Three Factor ANOVA data analysis tool: Fixes an incorrect p-value. Thanbks to Aaron for identifying this problem

FISHERTEST function: Fixes a bug which gave an incorrect p-value in certain situations. Thanks to Hoang for identifying this problem.

I am sorry for any inconveniences that these bugs have caused.

Charles

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Real Statistics Release 4.4.2

I have just issued a new bug fix release for the Real Statistics Resource Pack, Release 4.4.2.

This release fixes a bug in the Multiple Linear Regression data analysis tool when the without intercept option is chosen. The revised version changes the standard errors of the coefficients and the value of R-square (along with any of the other values that depend on these).

In addition, the AdjRSquare(R1, R2, con) function has been corrected in the case where con = FALSE (i.e. in the no intercept case).

Finally, I have also changed the Jenks Natural Breaks data analysis tool to use the term “Class” instead of “Break” or “Category”.

Only the version for Excel 2010 and 2013 has been released. I expect to issue the version for Excel 2007 shortly. The Real Statistics Examples Part 2 and Real Statistics Multivariate Examples files will also be updated shortly.

I expect that the Real Statistics software also functions with Excel 2016 (which was released a week ago), but it has not been tested yet. If you have used the Real Statistics Resource Pack with Excel 2016, I would appreciate your feedback.

Charles

Posted in Announcement, New Release | 2 Comments

Real Statistics Release 4.4

I am pleased to announce Release 4.4 of the Real Statistics Resource Pack. The new release is now available for free download (Download Resource Pack) for Excel 2007, 2010 and 2013 environments.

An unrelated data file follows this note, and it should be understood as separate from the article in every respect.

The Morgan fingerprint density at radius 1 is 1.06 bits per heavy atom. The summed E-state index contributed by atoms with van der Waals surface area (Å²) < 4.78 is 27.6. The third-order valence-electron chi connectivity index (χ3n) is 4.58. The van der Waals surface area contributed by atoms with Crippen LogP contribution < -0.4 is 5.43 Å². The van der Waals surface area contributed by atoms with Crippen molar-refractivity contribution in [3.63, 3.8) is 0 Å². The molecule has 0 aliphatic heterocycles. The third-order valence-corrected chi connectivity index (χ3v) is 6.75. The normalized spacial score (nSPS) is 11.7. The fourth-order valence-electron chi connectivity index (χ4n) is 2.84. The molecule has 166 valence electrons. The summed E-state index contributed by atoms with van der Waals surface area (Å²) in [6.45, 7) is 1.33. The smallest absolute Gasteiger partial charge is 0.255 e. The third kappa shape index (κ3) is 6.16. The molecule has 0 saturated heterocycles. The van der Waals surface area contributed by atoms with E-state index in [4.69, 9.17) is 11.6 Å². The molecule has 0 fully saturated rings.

The spreadsheets for all the examples used on the Real Statistics website, including those related to the new Release 4.4 features) are available for free download (Download Examples Workbooks). These are contained in three Excel files (i.e. workbooks): Examples Workbook Part 1, Examples Workbook Part 2 and Multivariate Examples. See Workbook Examples for a description of which examples are contained in which files.

The Real Statistics website is in the process of being updated to reflect the new features. These changes will be made over the next several days.

Release 4.4 contains the following new features:

Multiple Linear Regression without Intercept

There is a new option for the Linear Regression data analysis tool which performs Multiple Linear Regression where the intercept is assumed to be zero.

To access this data analysis tool, press Ctrl-m (or choose Real Statistics Data Analysis Tools from the Add-Ins ribbon), double-click on the Regression option and then select Multiple Linear Regression. On the dialog box that appears, uncheck the Include constant (intercept) option.

There is a new array function Reg0Coeff, which is similar to the existing RegCoeff function, except that it outputs the regression coefficients and their standard errors for regression without an intercept coefficient.

The following existing functions now take a new argument con: HAT, DIAGHAT, LEVERAGEAdjRSquare, RegAIC, RegAICc, SSReg, SSRes, SSRegTot, dfRes, dfRegTot, MSReg, MSRes, MSTot, RegF, RegTest, RSquare, AdjRSquare, MultipleR, RegE, RegY. When the con argument is TRUE (default) then the regression is assumed to have an intercept, while when this argument is FALSE the regression is done assuming that the intercept is zero.